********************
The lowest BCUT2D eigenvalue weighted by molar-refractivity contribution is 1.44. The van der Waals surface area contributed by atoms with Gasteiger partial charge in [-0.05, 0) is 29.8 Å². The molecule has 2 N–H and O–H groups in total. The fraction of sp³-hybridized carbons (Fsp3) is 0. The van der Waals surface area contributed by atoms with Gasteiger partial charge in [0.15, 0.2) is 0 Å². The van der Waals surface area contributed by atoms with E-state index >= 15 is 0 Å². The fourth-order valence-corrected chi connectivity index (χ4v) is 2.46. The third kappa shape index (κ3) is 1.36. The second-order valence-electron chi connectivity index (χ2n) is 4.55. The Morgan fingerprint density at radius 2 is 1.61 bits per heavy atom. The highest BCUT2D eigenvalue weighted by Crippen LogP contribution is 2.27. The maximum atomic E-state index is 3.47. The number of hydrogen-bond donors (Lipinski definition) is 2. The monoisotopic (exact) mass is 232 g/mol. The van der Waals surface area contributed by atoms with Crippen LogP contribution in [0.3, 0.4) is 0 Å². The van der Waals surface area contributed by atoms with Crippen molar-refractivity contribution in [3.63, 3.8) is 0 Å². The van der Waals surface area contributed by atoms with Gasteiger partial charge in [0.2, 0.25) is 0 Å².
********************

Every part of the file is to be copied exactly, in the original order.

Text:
The lowest BCUT2D eigenvalue weighted by molar-refractivity contribution is 1.44. The van der Waals surface area contributed by atoms with Gasteiger partial charge in [-0.05, 0) is 29.8 Å². The molecule has 2 N–H and O–H groups in total. The fraction of sp³-hybridized carbons (Fsp3) is 0. The van der Waals surface area contributed by atoms with Gasteiger partial charge in [0.15, 0.2) is 0 Å². The van der Waals surface area contributed by atoms with E-state index >= 15 is 0 Å². The fourth-order valence-corrected chi connectivity index (χ4v) is 2.46. The third kappa shape index (κ3) is 1.36. The second-order valence-electron chi connectivity index (χ2n) is 4.55. The Morgan fingerprint density at radius 2 is 1.61 bits per heavy atom. The highest BCUT2D eigenvalue weighted by Crippen LogP contribution is 2.27. The maximum atomic E-state index is 3.47. The number of hydrogen-bond donors (Lipinski definition) is 2. The monoisotopic (exact) mass is 232 g/mol. The van der Waals surface area contributed by atoms with Crippen LogP contribution in [0.3, 0.4) is 0 Å². The van der Waals surface area contributed by atoms with Crippen molar-refractivity contribution in [3.63, 3.8) is 0 Å². The van der Waals surface area contributed by atoms with Gasteiger partial charge in [0.2, 0.25) is 0 Å².